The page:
Arnis, Escrima or Kali

Filipino stick fightingThe origins of Filipino stick fighting also known as Arnis, Escrima or Kali are difficult to trace, primarily because there are nearly as many styles of Filipino stick fighting as there are islands in the Philippine archipelago—more than 7000!

The races that settled in these islands came from India, Southwest Asia, China and Indonesia. These diverse races and cultures blended their heritage’s over the centuries, producing a common method for employing sharp swords, daggers and fire-hardened sticks in combat. These highly sophisticated fighting styles have grown in popularity in the international martial arts community. One of the earliest known forms was called “tjakelele” (Indonesian fencing). “Kali” is another term familiar to stick fighters around the world today. When the Philippines were invaded by the Spanish, the invaders required guns to subdue their fierce opponents. The deadly fighting skills of Filipino warriors nearly overwhelmed them, and they dubbed the native stick style “escrima” (skirmish).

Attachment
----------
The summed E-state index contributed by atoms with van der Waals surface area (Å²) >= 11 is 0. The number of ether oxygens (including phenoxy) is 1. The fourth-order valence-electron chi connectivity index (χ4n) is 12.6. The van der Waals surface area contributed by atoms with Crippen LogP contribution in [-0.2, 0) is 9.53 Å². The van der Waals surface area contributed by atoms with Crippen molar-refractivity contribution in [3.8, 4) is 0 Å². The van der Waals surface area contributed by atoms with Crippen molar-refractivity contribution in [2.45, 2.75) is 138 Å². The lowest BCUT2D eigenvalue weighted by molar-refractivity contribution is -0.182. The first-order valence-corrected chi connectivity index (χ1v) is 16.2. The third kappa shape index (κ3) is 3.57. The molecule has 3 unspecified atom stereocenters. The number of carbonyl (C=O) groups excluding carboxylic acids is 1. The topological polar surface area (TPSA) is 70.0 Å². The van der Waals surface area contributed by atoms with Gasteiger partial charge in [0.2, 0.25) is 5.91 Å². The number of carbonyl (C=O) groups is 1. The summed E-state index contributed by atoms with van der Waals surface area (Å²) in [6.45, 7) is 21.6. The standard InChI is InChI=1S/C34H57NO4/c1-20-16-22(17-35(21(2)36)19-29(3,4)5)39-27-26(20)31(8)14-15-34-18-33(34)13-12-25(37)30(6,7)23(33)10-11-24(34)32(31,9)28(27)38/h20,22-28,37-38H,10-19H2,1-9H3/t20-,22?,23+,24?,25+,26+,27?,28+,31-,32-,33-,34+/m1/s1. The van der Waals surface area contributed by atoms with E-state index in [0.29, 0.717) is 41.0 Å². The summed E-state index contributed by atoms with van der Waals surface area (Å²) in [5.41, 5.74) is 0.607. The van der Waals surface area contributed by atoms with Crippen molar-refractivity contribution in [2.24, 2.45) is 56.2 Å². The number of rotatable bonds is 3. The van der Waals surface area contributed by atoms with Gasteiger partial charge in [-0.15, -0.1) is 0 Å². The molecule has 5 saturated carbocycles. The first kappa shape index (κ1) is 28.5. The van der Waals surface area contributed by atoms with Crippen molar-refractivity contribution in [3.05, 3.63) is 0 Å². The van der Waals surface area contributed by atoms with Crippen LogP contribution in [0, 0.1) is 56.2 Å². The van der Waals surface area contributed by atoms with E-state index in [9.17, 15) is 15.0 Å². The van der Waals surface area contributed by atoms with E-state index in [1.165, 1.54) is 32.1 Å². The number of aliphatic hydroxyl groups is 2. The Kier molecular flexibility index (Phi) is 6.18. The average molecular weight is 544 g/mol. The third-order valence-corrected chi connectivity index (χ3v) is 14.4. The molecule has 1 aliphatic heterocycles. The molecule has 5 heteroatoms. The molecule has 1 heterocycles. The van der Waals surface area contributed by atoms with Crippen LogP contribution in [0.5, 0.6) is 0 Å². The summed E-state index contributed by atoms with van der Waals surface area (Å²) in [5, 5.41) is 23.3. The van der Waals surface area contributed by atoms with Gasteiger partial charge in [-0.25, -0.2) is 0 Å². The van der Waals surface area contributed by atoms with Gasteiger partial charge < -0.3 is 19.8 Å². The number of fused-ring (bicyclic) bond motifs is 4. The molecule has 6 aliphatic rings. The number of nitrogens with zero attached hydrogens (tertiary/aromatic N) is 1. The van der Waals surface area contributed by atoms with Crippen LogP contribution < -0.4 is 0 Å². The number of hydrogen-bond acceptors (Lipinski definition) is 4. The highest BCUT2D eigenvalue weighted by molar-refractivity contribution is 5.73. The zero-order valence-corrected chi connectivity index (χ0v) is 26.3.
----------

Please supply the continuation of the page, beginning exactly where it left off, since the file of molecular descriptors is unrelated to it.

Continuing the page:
Arnis, Escrima or Kali was subsequently outlawed, but the techniques did not disappear. The were preserved in secret, sometimes under the very noses of conquerors, in the form of dances or mock battles staged in religious plays know as “moro-moro”. These plays featured Filipinos, sometimes costumed as Spanish soldiers, wearing “arnes,” the harness worn during medieval times for armor. The blade-fighting forms and footwork were identical to those used in escrima. The word “arnes” so became corrupted to “arnis,” and the name stuck.

Filipino stick fighting Historically, Arnis, Escrima or Kali incorporated three related methods: “espada y daga” (sword and dagger), which employs a long blade and short dagger; “solo baston” (single stick); and “sinawali” (to weave), which uses two sticks of equal length twirled in “weaving” fashion for blocking and striking (term is derived from sawali, the bamboo matting woven in the Philippines).

Nowadays most people tend to train with the Rattan sticks which help prevent injuries, also most styles of Arnis, Escrima or Kali will use armour especially hand and head protection, but body protection is also quite common. Competition in armour and limited rumour are common, so people can compete to help home their skills and technique.

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